As the world becomes more intertwined, an increasingly complex supply chain has emerged. From computers to coffee, the end products that consumers purchase often travel thousands of miles before landing in the hands of their new owners. While that may not be such a bad thing per se, longer supply chains mean more chances that respecting sustainability will slip through the cracks, a fact that the media has picked up on in recent years. As a result, human rights abuses and environmental degradation are becoming more of a concern for the average consumer. A slew of labels (Fairtrade, organic, locally-produced, etc.) have become a way to help make informed purchasing decisions.
However, reports increasingly demonstrate that these standards are not always followed. In 2006, the Financial Times reported that Fairtrade-certified coffee growers in Peru had been underpaying their seasonal workers, a direct violation of the certification requirements. In a report to Bloomberg last year, journalist Cam Simpson exposed the child labor practices of cotton farms in Burkina Faso. Such a report would not be quite so surprising if it weren’t for the fact that the cotton produced was being used almost exclusively by Victoria’s Secret for its “sustainable” underwear. The US Federal government is now investigating the matter.
Most recently, Apple was hit last week, following the publication of a New York Times exposé that revealed its workers had been exposed to toxic chemicals, as well as arduous working conditions. According to the report, some workers were forced to work 12 hours a day, 6 days a week. Such conditions clearly go against Apple’s own codes of conducts. Created in 2005, the standards dictate ''that working conditions in Apple's supply chain are safe, that workers are treated with respect and dignity, and that manufacturing processes are environmentally responsible.'' Despite its good intentions, it is clear that Apple has been unable to control its supply chain.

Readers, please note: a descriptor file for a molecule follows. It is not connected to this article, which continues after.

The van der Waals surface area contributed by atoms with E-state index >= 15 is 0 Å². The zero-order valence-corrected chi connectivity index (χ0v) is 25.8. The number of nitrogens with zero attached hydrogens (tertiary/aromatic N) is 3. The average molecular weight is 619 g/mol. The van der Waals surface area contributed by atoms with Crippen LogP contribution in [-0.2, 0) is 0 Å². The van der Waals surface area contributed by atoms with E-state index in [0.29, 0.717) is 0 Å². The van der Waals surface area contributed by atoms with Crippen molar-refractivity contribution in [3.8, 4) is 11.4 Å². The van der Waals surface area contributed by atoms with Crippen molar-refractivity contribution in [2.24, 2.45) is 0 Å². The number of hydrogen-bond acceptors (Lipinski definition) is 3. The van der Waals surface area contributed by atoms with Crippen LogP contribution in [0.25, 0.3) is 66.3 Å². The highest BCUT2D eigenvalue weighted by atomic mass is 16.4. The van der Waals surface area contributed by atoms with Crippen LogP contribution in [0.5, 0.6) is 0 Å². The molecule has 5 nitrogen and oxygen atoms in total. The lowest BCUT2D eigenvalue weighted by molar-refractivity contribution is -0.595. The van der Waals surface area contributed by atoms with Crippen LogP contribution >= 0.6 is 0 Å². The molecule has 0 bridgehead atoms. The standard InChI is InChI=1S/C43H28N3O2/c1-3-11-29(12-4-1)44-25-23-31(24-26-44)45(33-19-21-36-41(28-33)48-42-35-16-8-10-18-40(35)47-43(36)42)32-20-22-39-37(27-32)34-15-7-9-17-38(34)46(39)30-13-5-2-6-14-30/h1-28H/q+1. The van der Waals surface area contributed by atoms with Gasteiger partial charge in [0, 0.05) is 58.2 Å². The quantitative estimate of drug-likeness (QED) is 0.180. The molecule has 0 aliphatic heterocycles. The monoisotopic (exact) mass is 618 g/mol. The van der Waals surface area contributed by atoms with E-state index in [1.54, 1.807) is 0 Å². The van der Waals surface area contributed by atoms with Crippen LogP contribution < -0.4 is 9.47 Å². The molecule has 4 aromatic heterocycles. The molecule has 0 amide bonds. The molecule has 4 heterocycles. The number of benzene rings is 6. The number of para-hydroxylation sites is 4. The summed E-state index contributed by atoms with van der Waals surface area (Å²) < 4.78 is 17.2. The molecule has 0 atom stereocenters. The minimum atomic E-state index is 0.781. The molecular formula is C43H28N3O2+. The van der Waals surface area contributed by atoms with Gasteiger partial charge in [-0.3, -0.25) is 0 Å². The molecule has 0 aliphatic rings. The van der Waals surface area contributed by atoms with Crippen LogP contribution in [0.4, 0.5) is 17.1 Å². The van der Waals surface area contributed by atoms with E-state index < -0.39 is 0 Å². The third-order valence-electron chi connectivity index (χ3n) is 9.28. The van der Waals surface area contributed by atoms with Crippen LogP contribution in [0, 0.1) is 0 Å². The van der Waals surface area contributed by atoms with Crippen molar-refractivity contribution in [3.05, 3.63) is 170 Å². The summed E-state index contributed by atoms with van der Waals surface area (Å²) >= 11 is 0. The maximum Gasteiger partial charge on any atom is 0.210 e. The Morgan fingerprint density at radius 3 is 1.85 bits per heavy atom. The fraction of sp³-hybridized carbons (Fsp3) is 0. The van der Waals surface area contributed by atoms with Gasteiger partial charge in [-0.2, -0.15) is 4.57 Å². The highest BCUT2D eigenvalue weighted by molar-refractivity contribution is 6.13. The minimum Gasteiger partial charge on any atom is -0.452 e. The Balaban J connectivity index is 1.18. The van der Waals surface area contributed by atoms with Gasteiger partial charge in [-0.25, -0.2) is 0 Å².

Consumer advocacy groups and think tanks have come down harshly on many of the standards and labels used today. According to Tom Clougherty, policy director of the Adam Smith Institute, “Fairtrade is a marketing device that does the poor little good.” Similarly, Greenpeace has a dedicated blog on “greenwashing,” which they describe as “the act of misleading consumers regarding the environmental practices of a company or the environmental benefits of a product or service.” The project showcases ad campaigns by major companies that tote their environmental credentials, while simultaneously lobbying against stronger regulation.
Dr. Lucio Baccaro, director of the Masters in Standardization, Social Regulation, and Sustainable Development at the University of Geneva, describes standards and labels as a “second-best solution.” Baccaro and others acknowledge that given the complexity of the global production, it is nearly impossible to have complete oversight over supply chains at all times. Proponents of standards and labels believe stronger enforcement mechanisms and more reliable third-party inspections may help to curb violations. They recognize that although the system may be imperfect, labels and standards help raise consumer awareness that would otherwise not be there.
While much controversy remains, the market value for sustainable goods has increased substantially over the past years and will continue to do so in the future. It is estimated that global consumers spent just over $2.5 billion on Fairtrade certified products in 2007 alone. Such figures demonstrate that more focus is being placed on improving supply chains, as corporations are being held accountable for how their goods are produced. If the stories above are indicative of a growing trend, it is certain that more scandals will unfold. As long as consumers continute to vote with their pocketbooks, corporations will have to pay greater attention to their supply chains. But should standards and labels continue to prove unreliable, more consumers may begin to take corporate promisies with a pinch of salt, whether it's certified or not.
(Photo © DR)